I would argue that there are tons of folks who play drums,  but far fewer who play them musically.
R

Offline Louis Russell

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Re: Acoustic Drums For Worship
« Reply #76 on: March 25, 2008, 06:39 PM »
I would argue that there are tons of folks who play drums,  but far fewer who play them musically.

This problem is not unique to drums; it happens with many other instruments.  A person can spend a year cruising the internet, learing on his own, maybe a lesson on two thrown in along the way and before long he calls himself a musician.  Playing with a group is more about interacting with the other instruments!  You have to listen to a lot of music and develop a feel for what is needed and hopefully there will be something in your toolbox that will work in that particular situation.  The sad news is that if you are like me, the more you study music the more you find you don't know!
No one will believe it's the "Blues" if you wear a suit, 'less you happen to be an old person, and you slept in it last night!

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Re: Acoustic Drums For Worship
« Reply #77 on: March 27, 2008, 03:53 AM »
I'm with anyone and everyone who suggested getting smaller drums 100%.

My personal experience with acoustic drums in church truly started a while back. At my church, we had one of the top end Roland V Electric Kits with the mesh drumheads and everything in the adult service. Since the drums obviously made no sound on their own, we had to run them through the monitors. The problem with this is that drums are the foundation of the feel of the band, and as such, we needed drums coming out of EVERY monitor so that everybody on stage could stay in the pocket with the me or whoever else is playing up there. This not only brought up the stage volume significantly, but since the volume was louder, it opened up a lot more room for feedback loops. Coupled with this, our Worship Pastor prefers the sound of acoustic drums (as do I) to that of electric or triggered drums.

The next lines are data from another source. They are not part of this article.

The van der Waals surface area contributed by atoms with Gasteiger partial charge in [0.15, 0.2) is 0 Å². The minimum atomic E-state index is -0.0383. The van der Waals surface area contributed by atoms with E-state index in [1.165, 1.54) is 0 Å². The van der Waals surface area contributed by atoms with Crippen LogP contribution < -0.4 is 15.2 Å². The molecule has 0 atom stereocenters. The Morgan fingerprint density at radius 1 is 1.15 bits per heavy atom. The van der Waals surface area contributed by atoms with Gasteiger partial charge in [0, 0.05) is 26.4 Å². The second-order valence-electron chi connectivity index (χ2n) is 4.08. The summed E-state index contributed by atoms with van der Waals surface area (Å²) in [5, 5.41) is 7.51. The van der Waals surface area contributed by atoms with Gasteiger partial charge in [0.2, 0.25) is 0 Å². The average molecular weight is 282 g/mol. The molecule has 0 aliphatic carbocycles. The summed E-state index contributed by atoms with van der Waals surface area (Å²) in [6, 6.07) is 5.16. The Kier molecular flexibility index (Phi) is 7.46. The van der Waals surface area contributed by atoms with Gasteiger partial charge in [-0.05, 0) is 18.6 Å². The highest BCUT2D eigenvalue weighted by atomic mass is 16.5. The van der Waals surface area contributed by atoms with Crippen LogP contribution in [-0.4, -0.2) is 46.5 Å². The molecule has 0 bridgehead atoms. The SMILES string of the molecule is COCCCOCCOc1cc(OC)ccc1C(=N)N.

We started by getting real drums in the room where the adult worship service takes place. Me and the other drummer there had to bring our own kits (as we didn't have an available acoustic kit at the church), and I actually had to end up leaving my drums set up there for 2 or 3 months straight. After the drums were set up, we mic'd them up and put a sound shield in front of them. Since the drums are loud enough to be heard without blaring through the monitors, it helped bring the overall stage volume down.